This chapter explores the relationship between infrastructure and what the philosopher and social critic Marshall Berman once described as the ‘tragedy of development’. The chapter begins with the story of John Lindmark, a bookseller in the city of Poughkeepsie, NY whose store was razed in 1963 to make way for the city’s first arterial highway. The chapter places this tragedy in the context of Poughkeepsie’s broader post-war transformation as well as the noble ambitions of urban planners and city officials that supported the highway’s construction. Where the first half of the chapter discusses the history of the highway and the arguments mobilized behind it, the second half of the chapter jumps forward in time to discuss the legacy of the city’s post-war highway boom. As city planners confront that legacy and seek to overcome it, the ‘tragedy of development’ has taken on a set of new meanings.
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Focusing on material and social forms of infrastructure, this edited collection draws on rich empirical details from cities across the global North and South. The book asks the reader to think through the different ways in which infrastructure comes to be present in cities and its co-constitutive relationships with urban inhabitants and wider processes of urbanization.
Considering the climate emergency, economic transformation, public health crises and racialized inequality, the book argues that paying attention to infrastructures’ past, present and future allows us to understand and respond to the current urban condition.
Infrastructuring urban futures is a dynamic process involving complex relationships that are simultaneously reorganized and reconfigured through infrastructure. Understanding cities through their infrastructure offers a way of conceptualizing the common systems, networks, and flows that reproduce the diversity of historical legacies and contemporary realities facing cities across the Global South and Global North. This Introduction first presents a critical review of scholarly literature on urban infrastructure, then discusses the overarching themes that cut across the book, making three key points. First, that a grounded, material, and geographic analysis is necessary for infrastructure research. Second, that infrastructure always operates within the uneven and contradictory logics of contemporary capitalist accumulation. Third, infrastructure’s capacity to provide for some people, certain goods, and particular flows of information, while at the same time disenfranchising and/or disconnecting other residents and other elements of the urban condition, are a matter of everyday urban politics. Articulating a more-just urban future inherently necessitates understanding the role of and place of infrastructure within and between cities.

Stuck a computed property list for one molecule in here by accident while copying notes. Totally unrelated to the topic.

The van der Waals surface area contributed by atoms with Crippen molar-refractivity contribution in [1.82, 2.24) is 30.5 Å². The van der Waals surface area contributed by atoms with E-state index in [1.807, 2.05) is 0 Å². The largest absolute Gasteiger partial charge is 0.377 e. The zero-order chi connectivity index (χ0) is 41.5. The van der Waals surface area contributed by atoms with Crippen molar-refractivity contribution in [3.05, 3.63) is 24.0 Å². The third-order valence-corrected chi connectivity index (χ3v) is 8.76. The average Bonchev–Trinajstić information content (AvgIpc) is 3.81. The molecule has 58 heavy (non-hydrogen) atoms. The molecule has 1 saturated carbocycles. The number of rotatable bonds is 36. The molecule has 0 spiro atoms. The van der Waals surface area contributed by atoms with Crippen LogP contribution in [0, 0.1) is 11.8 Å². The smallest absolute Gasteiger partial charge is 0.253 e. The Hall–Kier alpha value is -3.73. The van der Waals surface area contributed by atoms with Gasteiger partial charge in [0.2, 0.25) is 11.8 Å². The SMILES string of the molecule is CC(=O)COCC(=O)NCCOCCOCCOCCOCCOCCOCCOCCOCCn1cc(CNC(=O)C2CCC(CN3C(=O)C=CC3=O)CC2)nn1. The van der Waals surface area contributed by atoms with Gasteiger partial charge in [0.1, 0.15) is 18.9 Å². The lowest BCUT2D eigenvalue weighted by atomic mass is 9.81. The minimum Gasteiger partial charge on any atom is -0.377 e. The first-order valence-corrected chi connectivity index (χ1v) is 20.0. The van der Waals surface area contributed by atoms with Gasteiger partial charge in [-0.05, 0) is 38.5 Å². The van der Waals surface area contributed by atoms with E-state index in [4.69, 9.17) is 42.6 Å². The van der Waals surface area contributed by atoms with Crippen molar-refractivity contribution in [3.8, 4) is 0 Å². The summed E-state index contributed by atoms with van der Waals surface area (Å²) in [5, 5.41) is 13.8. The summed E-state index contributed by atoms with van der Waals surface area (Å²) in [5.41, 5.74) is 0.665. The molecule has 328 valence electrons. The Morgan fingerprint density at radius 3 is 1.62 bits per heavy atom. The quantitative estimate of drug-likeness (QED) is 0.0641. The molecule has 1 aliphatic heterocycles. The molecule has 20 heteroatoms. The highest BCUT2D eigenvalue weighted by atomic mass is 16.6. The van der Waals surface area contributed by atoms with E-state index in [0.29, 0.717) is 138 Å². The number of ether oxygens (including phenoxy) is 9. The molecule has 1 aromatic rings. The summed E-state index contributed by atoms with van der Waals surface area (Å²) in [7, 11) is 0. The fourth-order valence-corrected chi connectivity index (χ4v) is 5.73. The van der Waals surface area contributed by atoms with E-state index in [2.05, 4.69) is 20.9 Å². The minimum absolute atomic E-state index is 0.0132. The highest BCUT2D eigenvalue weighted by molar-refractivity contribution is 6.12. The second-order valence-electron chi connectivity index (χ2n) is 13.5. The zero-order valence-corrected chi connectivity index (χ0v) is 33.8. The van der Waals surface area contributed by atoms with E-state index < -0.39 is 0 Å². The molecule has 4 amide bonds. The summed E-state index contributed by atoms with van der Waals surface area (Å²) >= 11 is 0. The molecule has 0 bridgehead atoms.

The sewage scandal in England that has been building since around 2018 has foregrounded the otherwise hidden functioning, and embedded logics, of the sewerage system, which normally receive little scrutiny. It has been revealed, through citizen monitoring and public mobilization, that private water companies have been illegally discharging sewage into waterways, via combined sewer overflows, to reduce treatment costs and maximize profits. Funding cuts under austerity have reduced the monitoring and enforcement capacity of regulators, leading to a stark decline in river conditions, likely to be exacerbated by post-Brexit deregulation. Consumers have mobilized in and through the water network itself as active citizens rather than passive customers, conceived here as an act of urban commoning. This chapter nevertheless complicates the prevailing narrative that sewage discharges are the result of a toxic industry alone, situating their overuse in the longer-term demise of the ‘modern infrastructural ideal’, and therefore makes the case for a renewed municipalism.
With their wide-ranging ecological, economic and sociocultural benefits, urban green spaces increasingly are positioned in planning policy as critical components in a broad network of green features across a city. This green infrastructure (GI) approach shifts the purpose of parks and green spaces from optional and ornamental to fundamental and functional. Yet, integrating conventional green spaces into an interconnected, multifunctional system of GI has proven challenging in practice. Using London as a case study, this chapter explores spatial, administrative and conceptual impediments to the implementation of ambitious GI policies. It concludes by suggesting that a fragmented governance, limitations of planning processes and deeply embedded cultural conceptualizations of landscape must be addressed to realize the myriad GI benefits that urban green spaces can deliver.